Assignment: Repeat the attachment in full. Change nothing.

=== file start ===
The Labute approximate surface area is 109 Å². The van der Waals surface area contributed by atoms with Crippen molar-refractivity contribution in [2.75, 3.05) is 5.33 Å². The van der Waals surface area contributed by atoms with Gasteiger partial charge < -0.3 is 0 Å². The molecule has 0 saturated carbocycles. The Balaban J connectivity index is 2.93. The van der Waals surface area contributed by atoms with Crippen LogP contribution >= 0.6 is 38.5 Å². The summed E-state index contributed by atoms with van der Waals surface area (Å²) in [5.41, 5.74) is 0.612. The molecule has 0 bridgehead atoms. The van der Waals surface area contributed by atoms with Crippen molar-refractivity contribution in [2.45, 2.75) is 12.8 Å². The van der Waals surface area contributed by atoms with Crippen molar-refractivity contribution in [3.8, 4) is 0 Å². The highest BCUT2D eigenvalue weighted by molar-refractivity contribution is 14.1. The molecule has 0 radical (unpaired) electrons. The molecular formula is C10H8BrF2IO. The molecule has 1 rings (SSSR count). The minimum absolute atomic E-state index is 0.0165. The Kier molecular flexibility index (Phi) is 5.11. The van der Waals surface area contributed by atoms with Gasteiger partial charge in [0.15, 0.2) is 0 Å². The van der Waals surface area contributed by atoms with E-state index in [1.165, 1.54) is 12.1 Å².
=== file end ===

The Labute approximate surface area is 109 Å². The van der Waals surface area contributed by atoms with Crippen molar-refractivity contribution in [2.75, 3.05) is 5.33 Å². The van der Waals surface area contributed by atoms with Gasteiger partial charge < -0.3 is 0 Å². The molecule has 0 saturated carbocycles. The Balaban J connectivity index is 2.93. The van der Waals surface area contributed by atoms with Crippen LogP contribution >= 0.6 is 38.5 Å². The summed E-state index contributed by atoms with van der Waals surface area (Å²) in [5.41, 5.74) is 0.612. The molecule has 0 bridgehead atoms. The van der Waals surface area contributed by atoms with Crippen molar-refractivity contribution in [2.45, 2.75) is 12.8 Å². The van der Waals surface area contributed by atoms with Crippen molar-refractivity contribution in [3.8, 4) is 0 Å². The highest BCUT2D eigenvalue weighted by molar-refractivity contribution is 14.1. The molecule has 0 radical (unpaired) electrons. The molecular formula is C10H8BrF2IO. The molecule has 1 rings (SSSR count). The minimum absolute atomic E-state index is 0.0165. The Kier molecular flexibility index (Phi) is 5.11. The van der Waals surface area contributed by atoms with Gasteiger partial charge in [0.15, 0.2) is 0 Å². The van der Waals surface area contributed by atoms with E-state index in [1.165, 1.54) is 12.1 Å².